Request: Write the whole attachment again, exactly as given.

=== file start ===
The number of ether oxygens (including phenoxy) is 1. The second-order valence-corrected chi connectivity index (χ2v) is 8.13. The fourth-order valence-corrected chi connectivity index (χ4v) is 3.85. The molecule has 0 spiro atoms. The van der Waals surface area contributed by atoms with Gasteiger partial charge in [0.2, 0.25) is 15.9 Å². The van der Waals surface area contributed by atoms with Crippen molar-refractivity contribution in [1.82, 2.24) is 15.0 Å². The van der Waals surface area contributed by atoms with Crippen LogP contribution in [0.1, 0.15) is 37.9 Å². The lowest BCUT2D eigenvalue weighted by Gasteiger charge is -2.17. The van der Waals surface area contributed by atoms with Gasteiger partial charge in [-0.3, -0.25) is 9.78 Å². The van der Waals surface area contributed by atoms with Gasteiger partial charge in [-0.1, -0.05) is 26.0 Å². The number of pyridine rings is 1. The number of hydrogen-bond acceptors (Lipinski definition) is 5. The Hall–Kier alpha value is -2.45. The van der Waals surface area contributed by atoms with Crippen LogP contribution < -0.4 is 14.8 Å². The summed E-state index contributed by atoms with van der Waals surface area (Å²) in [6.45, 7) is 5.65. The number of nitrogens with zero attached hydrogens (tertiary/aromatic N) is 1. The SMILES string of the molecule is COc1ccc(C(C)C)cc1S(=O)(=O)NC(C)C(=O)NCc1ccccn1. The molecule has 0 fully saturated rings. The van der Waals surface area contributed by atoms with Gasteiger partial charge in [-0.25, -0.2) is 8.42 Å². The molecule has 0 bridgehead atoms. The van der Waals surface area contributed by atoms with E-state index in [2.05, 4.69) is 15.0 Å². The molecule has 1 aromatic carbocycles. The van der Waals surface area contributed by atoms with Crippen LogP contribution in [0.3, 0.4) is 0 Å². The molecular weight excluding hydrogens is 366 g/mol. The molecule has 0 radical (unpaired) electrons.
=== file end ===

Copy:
The number of ether oxygens (including phenoxy) is 1. The second-order valence-corrected chi connectivity index (χ2v) is 8.13. The fourth-order valence-corrected chi connectivity index (χ4v) is 3.85. The molecule has 0 spiro atoms. The van der Waals surface area contributed by atoms with Gasteiger partial charge in [0.2, 0.25) is 15.9 Å². The van der Waals surface area contributed by atoms with Crippen molar-refractivity contribution in [1.82, 2.24) is 15.0 Å². The van der Waals surface area contributed by atoms with Crippen LogP contribution in [0.1, 0.15) is 37.9 Å². The lowest BCUT2D eigenvalue weighted by Gasteiger charge is -2.17. The van der Waals surface area contributed by atoms with Gasteiger partial charge in [-0.3, -0.25) is 9.78 Å². The van der Waals surface area contributed by atoms with Gasteiger partial charge in [-0.1, -0.05) is 26.0 Å². The number of pyridine rings is 1. The number of hydrogen-bond acceptors (Lipinski definition) is 5. The Hall–Kier alpha value is -2.45. The van der Waals surface area contributed by atoms with Crippen LogP contribution < -0.4 is 14.8 Å². The summed E-state index contributed by atoms with van der Waals surface area (Å²) in [6.45, 7) is 5.65. The number of nitrogens with zero attached hydrogens (tertiary/aromatic N) is 1. The SMILES string of the molecule is COc1ccc(C(C)C)cc1S(=O)(=O)NC(C)C(=O)NCc1ccccn1. The molecule has 0 fully saturated rings. The van der Waals surface area contributed by atoms with Gasteiger partial charge in [-0.25, -0.2) is 8.42 Å². The molecule has 0 bridgehead atoms. The van der Waals surface area contributed by atoms with E-state index in [2.05, 4.69) is 15.0 Å². The molecule has 1 aromatic carbocycles. The van der Waals surface area contributed by atoms with Crippen LogP contribution in [0.3, 0.4) is 0 Å². The molecular weight excluding hydrogens is 366 g/mol. The molecule has 0 radical (unpaired) electrons.